• fur seal;
  • nonbreeding period;
  • penguin;
  • resource partitioning;
  • trophic level


  • 1
    Climatic variation outside the breeding season affects fluctuations in population numbers of seabirds and marine mammals. A challenge in identifying the underlying biological mechanisms is the lack of information on their foraging strategies during winter, when individuals migrate far from their breeding grounds.
  • 2
    We investigated the temporal variability in resource partitioning within the guild of five sympatric Subantarctic penguins and fur seals from Crozet Islands. The stable isotopic ratios of carbon (δ13C) and nitrogen (δ15N) for whole blood were measured for penguins and fur seals, as were the isotopic ratios for penguin nails and food. Animals were sampled at two periods, during breeding in summer and at their arrival in the colonies in spring (hereafter winter, since the temporal integration of blood amounting to several months).
  • 3
    In summer, δ13C and δ15N for blood samples defined three foraging areas and two trophic levels, respectively, characterizing four nonoverlapping trophic niches. King penguins and female Antarctic and Subantarctic fur seals are myctophid eaters foraging in distinct water masses, while both macaroni and rockhopper penguins had identical isotopic signatures indicating feeding on crustaceans near the archipelago.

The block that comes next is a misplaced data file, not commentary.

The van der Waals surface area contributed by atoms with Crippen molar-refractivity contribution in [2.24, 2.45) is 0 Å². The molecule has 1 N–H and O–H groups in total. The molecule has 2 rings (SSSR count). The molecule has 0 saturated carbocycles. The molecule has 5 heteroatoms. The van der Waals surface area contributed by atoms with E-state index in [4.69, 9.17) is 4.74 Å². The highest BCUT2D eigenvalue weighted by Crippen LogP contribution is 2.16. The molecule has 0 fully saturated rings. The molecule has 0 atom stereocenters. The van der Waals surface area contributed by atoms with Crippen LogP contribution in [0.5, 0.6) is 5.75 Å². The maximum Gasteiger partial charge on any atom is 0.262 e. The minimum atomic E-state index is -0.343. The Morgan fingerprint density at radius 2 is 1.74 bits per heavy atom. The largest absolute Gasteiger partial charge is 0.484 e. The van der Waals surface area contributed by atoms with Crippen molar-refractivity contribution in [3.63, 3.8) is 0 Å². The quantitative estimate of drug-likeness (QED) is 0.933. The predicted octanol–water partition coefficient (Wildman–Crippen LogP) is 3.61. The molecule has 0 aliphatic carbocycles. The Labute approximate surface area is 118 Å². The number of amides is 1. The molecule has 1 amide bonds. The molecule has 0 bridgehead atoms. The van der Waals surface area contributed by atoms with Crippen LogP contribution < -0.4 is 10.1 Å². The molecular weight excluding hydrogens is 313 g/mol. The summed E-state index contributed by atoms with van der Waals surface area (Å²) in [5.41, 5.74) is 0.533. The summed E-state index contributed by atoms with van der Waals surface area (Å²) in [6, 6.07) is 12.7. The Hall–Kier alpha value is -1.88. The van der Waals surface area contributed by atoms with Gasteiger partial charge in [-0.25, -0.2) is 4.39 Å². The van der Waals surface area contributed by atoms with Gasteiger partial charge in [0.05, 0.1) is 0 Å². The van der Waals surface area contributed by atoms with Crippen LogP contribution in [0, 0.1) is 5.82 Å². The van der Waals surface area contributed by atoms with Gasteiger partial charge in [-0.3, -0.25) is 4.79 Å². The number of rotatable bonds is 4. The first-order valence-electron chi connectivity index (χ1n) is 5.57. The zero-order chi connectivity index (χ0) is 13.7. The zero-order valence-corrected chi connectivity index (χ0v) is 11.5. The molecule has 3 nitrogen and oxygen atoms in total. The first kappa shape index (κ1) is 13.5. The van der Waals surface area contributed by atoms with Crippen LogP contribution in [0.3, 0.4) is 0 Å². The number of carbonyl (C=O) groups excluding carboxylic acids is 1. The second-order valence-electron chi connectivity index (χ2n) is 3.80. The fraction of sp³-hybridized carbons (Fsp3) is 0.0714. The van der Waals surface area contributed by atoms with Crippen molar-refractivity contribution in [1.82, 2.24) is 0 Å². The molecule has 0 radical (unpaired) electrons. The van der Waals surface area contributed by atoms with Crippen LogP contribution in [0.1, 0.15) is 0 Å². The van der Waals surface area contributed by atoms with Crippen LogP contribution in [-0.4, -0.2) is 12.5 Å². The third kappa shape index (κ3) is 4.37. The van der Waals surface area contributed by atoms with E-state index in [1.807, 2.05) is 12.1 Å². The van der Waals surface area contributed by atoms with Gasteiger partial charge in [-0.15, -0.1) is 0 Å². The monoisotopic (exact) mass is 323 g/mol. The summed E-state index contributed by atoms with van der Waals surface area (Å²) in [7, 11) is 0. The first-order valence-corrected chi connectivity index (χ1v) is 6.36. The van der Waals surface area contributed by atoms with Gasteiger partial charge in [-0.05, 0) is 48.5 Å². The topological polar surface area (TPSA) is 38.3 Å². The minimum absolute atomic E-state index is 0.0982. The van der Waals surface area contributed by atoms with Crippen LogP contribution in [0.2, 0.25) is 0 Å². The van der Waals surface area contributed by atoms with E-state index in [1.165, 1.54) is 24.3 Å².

• 4
    Isotopic ratios were almost identical in summer and winter suggesting no major changes in the species niches, and hence, in the trophic structure of the guild during the nonbreeding period. A seasonal difference, however, was the larger variances in δ13C (and also to a lesser extent in δ15N) values in winter, thus verifying our hypothesis that trophic niches widen when individuals are no longer central place foragers.
  • 5
    Winter isotopic ratios of macaroni penguins and male Antarctic fur seals had large variances, indicating individual foraging specializations. The range of δ13C and δ15N values of male fur seals showed, respectively, that they dispersed over a wide latitudinal gradient (from Antarctica to north of the archipelago) and fed on different prey (crustaceans and fish).
  • 6
    By comparing summer and winter isotopic ratios and examining the summer diet, we highlight the feeding habits of marine predators that were not previously addressed. The findings have a number of implications for understanding the functioning of the pelagic ecosystem and on the demography of these species.